During a visit to the George Urban Health Center in Lusaka last week, President George W. Bush, Mrs. Laura Bush and First Lady of Zambia Dr. Christine Kaseba were joined by United States Ambassador Mark Storella to announce that Zambia will be the first Pink Ribbon Red Ribbon partner country, expanding the availability of vital cervical cancer screening and treatment, and breast care education to those in need.
Pink Ribbon Red Ribbon is an innovative partnership between the George W. Bush Institute, the U.S. Department of State President’s Emergency Plan for AIDS Relief (PEPFAR), Susan G. Komen for the Cure and the Joint United Nations Programme on HIV/AIDS (UNAIDS) that leverages public and private investments and existing health infrastructures to combat cervical and breast cancer, the two leading causes of cancer deaths among women in Sub-Saharan Africa. The cervical cancer partnership will utilize the platform and resources at PEPFAR and will draw from lessons learned in the significant scaling-up of access to HIV interventions in recent years.
“Today I’m proud to announce that Zambia is the first country to implement a new effort to combat cervical and breast cancer in the developing world,” said President Bush. It’s not acceptable to save a woman’s life from HIV/AIDS and watch her die from cervical cancer."
Joining President and Mrs. Bush, Dr. Kaseba and Ambassador Storella were Sr. Joseph Kasonde, Minister of Health, Zambia; Gary Cohen, Executive Vice President, Becton Dickinson; Katrina McGhee, Executive Vice President and Chief Marketing Officer, Susan G. Komen for the Cure; Dr. Sheila Tlou, Regional Director, UNAIDS and Dr. Julie Gerberding, President, Merck Vaccines.
Ambassador Storella said, “Zambia has the flagship program for screening and early treatment of cervical cancer in Africa. This additional funding and the support of the Government of Zambia will help prevent the terrible suffering due to cervical cancer across the country through prevention, early detection and treatment.”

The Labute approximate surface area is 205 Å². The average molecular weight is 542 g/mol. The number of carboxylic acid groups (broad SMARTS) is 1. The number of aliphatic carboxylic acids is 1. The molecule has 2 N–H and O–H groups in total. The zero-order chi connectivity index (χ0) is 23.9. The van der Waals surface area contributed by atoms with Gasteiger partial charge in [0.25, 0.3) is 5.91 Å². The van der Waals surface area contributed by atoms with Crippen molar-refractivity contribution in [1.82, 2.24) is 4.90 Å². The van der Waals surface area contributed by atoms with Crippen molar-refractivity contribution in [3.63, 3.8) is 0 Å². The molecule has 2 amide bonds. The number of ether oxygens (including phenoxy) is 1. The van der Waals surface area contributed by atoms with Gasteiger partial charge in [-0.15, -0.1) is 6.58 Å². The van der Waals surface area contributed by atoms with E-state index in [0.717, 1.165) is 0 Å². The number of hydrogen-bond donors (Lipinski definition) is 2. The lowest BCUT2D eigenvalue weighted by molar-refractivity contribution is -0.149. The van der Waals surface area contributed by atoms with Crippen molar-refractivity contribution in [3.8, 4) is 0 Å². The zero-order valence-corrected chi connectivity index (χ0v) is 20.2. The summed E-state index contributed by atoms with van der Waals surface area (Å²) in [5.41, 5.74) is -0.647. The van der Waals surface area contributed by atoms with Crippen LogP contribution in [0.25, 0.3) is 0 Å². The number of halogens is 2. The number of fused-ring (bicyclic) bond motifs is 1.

PEPFAR will contribute an additional $3 million U.S. dollars, and the Zambian Ministry of Health will dedicate nurses and clinic space to perform simple screening to highlight potential cancers at an early stage, when they can be treated on the spot before they progress.
The University Teaching Hospital Department of Obstetrics and Gynecology, supported by the Centre of Infectious Disease Research, Zambia (CIDRZ) and the U.S. Centers for Disease Control and Prevention (CDC), developed a program in 2005, to train nurses to perform a visual inspection technique and to take a picture of the cervix using a simple digital camera. This way it is possible to see even small lesions, and the findings can be confirmed by an expert panel.
In addition, the Ministry of Health, in collaboration with the Ministry of Education, will pilot vaccination of fourth-grade girls against Human Papilloma Virus (HPV), the cause of nearly all cervical cancer.
An initial donation of Gardasil HPV vaccine was made by Merck Inc., one of the Pink Ribbon Red Ribbon corporate partners. The Ministry will seek to expand this program to reach high-risk districts through a program of vaccination and prevention messages. Susan G. Komen for the Cure, in partnership with Merck, will invest approximately $1.5 million over three years for cervical and breast cancer community sensitization and mobilization activities in Zambia. All activities will be under the direction and in partnership with the ministry of health and will be integrated as part of their efforts at a comprehensive cancer control plan. BD (Becton, Dickinson and Company), another Pink Ribbon Red Ribbon corporate partner, will assist in supporting the School of Medicine in training in pathology and cytology.
Pink Ribbon Red Ribbon has commitments of $75 million over five years, and is expected to grow to include additional participants and services. The goals are to reduce deaths from cervical cancer by an estimated 25 percent among women screened and treated through the initiative, significantly increase access to breast and cervical cancer prevention, screening and treatment programs, and create innovative models that can be scaled up and used globally.